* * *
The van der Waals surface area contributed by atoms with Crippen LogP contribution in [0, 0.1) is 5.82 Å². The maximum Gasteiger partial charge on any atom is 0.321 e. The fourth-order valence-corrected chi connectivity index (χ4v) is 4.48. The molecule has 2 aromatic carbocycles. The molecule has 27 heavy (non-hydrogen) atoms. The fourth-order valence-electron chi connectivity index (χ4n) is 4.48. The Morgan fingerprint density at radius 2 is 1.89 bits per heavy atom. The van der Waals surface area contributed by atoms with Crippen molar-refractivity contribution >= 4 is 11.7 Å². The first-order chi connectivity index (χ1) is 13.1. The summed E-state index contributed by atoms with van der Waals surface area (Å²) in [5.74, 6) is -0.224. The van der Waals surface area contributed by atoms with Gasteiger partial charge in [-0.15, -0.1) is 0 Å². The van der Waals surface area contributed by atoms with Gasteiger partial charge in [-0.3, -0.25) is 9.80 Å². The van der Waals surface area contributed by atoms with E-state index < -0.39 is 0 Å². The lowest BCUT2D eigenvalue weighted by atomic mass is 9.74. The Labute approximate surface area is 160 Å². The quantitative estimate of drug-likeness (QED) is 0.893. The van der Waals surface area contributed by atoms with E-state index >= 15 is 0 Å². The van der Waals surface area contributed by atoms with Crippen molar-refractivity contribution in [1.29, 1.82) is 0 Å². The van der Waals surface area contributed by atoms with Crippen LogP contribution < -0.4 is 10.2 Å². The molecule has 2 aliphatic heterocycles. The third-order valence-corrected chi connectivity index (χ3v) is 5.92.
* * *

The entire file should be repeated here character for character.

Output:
The van der Waals surface area contributed by atoms with Crippen LogP contribution in [0, 0.1) is 5.82 Å². The maximum Gasteiger partial charge on any atom is 0.321 e. The fourth-order valence-corrected chi connectivity index (χ4v) is 4.48. The molecule has 2 aromatic carbocycles. The molecule has 27 heavy (non-hydrogen) atoms. The fourth-order valence-electron chi connectivity index (χ4n) is 4.48. The Morgan fingerprint density at radius 2 is 1.89 bits per heavy atom. The van der Waals surface area contributed by atoms with Crippen molar-refractivity contribution >= 4 is 11.7 Å². The first-order chi connectivity index (χ1) is 13.1. The summed E-state index contributed by atoms with van der Waals surface area (Å²) in [5.74, 6) is -0.224. The van der Waals surface area contributed by atoms with Gasteiger partial charge in [-0.15, -0.1) is 0 Å². The van der Waals surface area contributed by atoms with Gasteiger partial charge in [-0.3, -0.25) is 9.80 Å². The van der Waals surface area contributed by atoms with E-state index < -0.39 is 0 Å². The lowest BCUT2D eigenvalue weighted by atomic mass is 9.74. The Labute approximate surface area is 160 Å². The quantitative estimate of drug-likeness (QED) is 0.893. The van der Waals surface area contributed by atoms with E-state index >= 15 is 0 Å². The van der Waals surface area contributed by atoms with Crippen molar-refractivity contribution in [1.29, 1.82) is 0 Å². The van der Waals surface area contributed by atoms with Crippen LogP contribution < -0.4 is 10.2 Å². The molecule has 2 aliphatic heterocycles. The third-order valence-corrected chi connectivity index (χ3v) is 5.92.